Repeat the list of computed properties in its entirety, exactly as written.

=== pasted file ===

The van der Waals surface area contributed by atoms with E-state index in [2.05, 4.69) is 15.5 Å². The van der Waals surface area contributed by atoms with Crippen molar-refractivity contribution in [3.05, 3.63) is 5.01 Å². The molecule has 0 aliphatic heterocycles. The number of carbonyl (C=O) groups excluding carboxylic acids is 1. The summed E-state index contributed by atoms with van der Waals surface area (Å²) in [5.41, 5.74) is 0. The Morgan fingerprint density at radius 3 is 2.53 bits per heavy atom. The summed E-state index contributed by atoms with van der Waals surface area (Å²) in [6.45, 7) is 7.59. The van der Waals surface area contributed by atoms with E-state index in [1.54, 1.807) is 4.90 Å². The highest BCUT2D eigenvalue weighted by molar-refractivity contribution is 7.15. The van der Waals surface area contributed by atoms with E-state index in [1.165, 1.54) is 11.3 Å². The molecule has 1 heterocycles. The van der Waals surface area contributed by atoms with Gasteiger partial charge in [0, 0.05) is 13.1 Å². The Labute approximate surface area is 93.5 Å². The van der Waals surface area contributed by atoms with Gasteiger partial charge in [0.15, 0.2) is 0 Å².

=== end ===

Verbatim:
The van der Waals surface area contributed by atoms with E-state index in [2.05, 4.69) is 15.5 Å². The van der Waals surface area contributed by atoms with Crippen molar-refractivity contribution in [3.05, 3.63) is 5.01 Å². The molecule has 0 aliphatic heterocycles. The number of carbonyl (C=O) groups excluding carboxylic acids is 1. The summed E-state index contributed by atoms with van der Waals surface area (Å²) in [5.41, 5.74) is 0. The Morgan fingerprint density at radius 3 is 2.53 bits per heavy atom. The summed E-state index contributed by atoms with van der Waals surface area (Å²) in [6.45, 7) is 7.59. The van der Waals surface area contributed by atoms with E-state index in [1.54, 1.807) is 4.90 Å². The highest BCUT2D eigenvalue weighted by molar-refractivity contribution is 7.15. The van der Waals surface area contributed by atoms with E-state index in [1.165, 1.54) is 11.3 Å². The molecule has 1 heterocycles. The van der Waals surface area contributed by atoms with Gasteiger partial charge in [0, 0.05) is 13.1 Å². The Labute approximate surface area is 93.5 Å². The van der Waals surface area contributed by atoms with Gasteiger partial charge in [0.15, 0.2) is 0 Å².